In his annual letter to shareholderes, CEO Steve Ballmer says there will be such a “fundamental shift” that would essentially mean that Microsoft is getting ready to play hardball in both software and hardware businesses. “There will be times when we build specific devices for specific purposes,” says Ballmer, citing the Xbox 360 and Surface as examples of how the company can closely integrate hardware and software. This was Apple’s formula for success, and it might be Microsoft’s future, too.
Microsoft is also focusing on new form factors “that have increasingly natural ways to use them including touch, gestures and speech.” Sure, touch and speech are not altogether new for the mobile industry. But Microsoft might have a headstart in gestures, with Kinect.
Ballmer’s letter offers the company’s vision for both consumer and enterprise businesses, which means Microsoft still plans to be relevant not only to regular users like us, but also to enterprise, which has been a strong source of revenue, particularly in the office, productivity and collaboration business.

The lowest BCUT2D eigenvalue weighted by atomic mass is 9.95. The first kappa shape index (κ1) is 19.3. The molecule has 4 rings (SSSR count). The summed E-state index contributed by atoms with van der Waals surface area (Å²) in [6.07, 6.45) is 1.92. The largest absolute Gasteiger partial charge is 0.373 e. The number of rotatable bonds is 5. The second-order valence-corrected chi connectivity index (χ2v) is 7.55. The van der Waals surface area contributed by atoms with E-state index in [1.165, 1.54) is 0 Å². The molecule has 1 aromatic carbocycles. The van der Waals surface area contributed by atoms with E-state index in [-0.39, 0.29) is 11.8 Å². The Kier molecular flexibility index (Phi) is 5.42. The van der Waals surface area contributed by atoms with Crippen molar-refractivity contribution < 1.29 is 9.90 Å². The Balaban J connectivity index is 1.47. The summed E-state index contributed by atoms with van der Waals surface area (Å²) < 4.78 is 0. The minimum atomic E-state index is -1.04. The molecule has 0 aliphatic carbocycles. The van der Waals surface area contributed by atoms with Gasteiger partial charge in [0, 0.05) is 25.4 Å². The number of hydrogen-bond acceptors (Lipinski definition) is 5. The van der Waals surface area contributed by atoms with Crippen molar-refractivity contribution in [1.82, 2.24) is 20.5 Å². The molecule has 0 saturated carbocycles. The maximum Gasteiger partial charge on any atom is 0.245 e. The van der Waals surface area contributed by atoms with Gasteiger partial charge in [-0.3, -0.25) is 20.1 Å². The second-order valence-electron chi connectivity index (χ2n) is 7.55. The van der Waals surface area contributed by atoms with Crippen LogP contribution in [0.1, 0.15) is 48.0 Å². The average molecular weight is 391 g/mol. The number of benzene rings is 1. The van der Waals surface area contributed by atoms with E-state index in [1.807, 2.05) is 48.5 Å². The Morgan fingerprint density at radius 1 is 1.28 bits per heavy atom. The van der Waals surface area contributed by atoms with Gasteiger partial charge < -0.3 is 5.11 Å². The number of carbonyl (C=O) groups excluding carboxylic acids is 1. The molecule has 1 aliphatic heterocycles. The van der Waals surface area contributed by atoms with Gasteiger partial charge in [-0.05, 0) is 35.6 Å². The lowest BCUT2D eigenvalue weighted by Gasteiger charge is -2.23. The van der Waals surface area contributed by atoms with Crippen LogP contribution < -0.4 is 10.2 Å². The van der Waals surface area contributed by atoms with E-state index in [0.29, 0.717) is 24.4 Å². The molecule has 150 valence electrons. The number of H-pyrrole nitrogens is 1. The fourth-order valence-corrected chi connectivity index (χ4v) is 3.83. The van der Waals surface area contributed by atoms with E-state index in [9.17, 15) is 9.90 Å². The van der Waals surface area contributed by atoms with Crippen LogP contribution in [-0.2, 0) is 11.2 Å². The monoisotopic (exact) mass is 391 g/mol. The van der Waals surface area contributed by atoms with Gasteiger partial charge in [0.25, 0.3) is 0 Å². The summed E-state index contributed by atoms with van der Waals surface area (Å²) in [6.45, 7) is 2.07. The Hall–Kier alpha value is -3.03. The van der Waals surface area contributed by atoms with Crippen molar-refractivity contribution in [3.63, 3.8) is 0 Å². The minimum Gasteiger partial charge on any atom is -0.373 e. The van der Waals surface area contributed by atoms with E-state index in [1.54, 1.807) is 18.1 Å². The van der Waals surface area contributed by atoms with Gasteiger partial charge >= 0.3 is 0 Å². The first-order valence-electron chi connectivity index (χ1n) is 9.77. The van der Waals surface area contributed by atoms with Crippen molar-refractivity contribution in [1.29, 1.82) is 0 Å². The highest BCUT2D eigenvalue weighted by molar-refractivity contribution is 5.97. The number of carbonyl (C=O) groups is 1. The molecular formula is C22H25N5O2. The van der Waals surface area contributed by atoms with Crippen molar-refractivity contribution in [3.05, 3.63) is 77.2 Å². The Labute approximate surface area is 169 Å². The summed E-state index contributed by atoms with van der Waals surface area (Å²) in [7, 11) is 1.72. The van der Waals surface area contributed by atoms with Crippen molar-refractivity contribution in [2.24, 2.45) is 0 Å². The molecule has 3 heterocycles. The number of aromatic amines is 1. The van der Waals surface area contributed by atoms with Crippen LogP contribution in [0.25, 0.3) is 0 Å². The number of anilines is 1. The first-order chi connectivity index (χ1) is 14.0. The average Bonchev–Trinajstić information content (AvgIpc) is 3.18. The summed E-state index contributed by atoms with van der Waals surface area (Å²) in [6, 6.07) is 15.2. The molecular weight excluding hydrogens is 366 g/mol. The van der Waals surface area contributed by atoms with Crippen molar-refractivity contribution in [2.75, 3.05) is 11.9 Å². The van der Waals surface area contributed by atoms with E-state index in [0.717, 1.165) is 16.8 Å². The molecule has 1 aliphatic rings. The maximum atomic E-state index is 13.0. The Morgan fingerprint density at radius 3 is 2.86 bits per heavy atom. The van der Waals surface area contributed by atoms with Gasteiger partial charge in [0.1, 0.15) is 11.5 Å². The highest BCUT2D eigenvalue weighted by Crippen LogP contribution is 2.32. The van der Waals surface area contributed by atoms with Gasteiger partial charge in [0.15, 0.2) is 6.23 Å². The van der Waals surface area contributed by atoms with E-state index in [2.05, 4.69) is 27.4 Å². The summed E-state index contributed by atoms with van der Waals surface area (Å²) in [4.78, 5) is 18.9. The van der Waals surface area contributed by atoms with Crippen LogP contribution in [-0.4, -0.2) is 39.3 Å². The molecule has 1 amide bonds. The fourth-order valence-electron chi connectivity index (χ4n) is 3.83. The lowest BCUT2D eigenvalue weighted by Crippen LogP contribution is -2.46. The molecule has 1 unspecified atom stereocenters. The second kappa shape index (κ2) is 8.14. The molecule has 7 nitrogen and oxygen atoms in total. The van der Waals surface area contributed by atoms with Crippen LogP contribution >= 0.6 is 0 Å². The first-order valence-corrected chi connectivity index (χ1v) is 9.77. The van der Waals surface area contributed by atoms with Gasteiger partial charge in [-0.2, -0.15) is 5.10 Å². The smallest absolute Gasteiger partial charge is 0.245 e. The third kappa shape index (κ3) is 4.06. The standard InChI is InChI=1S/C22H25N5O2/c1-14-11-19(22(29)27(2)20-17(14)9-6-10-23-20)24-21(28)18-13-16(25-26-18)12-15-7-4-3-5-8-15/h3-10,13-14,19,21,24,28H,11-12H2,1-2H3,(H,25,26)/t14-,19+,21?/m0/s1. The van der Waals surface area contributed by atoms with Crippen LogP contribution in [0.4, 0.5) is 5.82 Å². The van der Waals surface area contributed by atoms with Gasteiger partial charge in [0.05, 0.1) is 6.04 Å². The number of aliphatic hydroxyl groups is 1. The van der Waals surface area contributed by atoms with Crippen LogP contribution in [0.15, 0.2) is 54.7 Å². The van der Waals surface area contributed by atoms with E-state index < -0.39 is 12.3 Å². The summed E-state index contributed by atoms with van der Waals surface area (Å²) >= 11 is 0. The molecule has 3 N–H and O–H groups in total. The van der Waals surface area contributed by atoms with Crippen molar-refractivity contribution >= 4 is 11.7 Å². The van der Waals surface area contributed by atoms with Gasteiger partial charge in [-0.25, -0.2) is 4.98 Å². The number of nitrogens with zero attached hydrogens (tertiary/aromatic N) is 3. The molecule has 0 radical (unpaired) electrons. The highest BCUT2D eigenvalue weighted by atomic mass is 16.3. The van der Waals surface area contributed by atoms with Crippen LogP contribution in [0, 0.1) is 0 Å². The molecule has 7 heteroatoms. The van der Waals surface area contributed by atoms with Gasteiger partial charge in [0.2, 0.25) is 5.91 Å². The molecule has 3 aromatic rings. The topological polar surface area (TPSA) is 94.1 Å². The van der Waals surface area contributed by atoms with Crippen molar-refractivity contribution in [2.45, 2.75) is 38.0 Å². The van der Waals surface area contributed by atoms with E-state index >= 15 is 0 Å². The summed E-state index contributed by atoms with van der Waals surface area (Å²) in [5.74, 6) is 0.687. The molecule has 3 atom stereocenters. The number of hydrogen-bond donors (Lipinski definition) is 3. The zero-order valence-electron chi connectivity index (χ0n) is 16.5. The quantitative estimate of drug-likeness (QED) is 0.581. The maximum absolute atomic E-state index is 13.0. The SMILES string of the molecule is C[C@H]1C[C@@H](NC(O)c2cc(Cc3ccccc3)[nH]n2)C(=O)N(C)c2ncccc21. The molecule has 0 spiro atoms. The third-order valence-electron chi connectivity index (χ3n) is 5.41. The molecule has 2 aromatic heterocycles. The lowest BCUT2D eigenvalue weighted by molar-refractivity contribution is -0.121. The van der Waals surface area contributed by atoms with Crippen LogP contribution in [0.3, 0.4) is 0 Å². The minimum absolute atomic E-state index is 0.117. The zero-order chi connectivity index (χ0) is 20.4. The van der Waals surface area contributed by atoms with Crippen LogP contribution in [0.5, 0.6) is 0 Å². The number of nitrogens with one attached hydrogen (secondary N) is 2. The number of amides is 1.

Microsoft’s partners might not exactly be happy, though. The likes of Acer have already cried foul when Microsoft announced the Surface. Suddenly, Microsoft was not only their OS partner, but a competitor as well. The letter suggests seamless user interfaces, in which users can get content from the cloud through their tablets and smartphones and seamlessly switch across devices. Should the likes of Apple and Google be worried that Microsoft’s Windows 8 might suddenly emerge as a significant platform in mobile and cloud-connected devices, as well?
More importantly, what’s in it for us users? Can we expect great devices, great interfaces, and even innovative ways to interact with our devices and the networked world?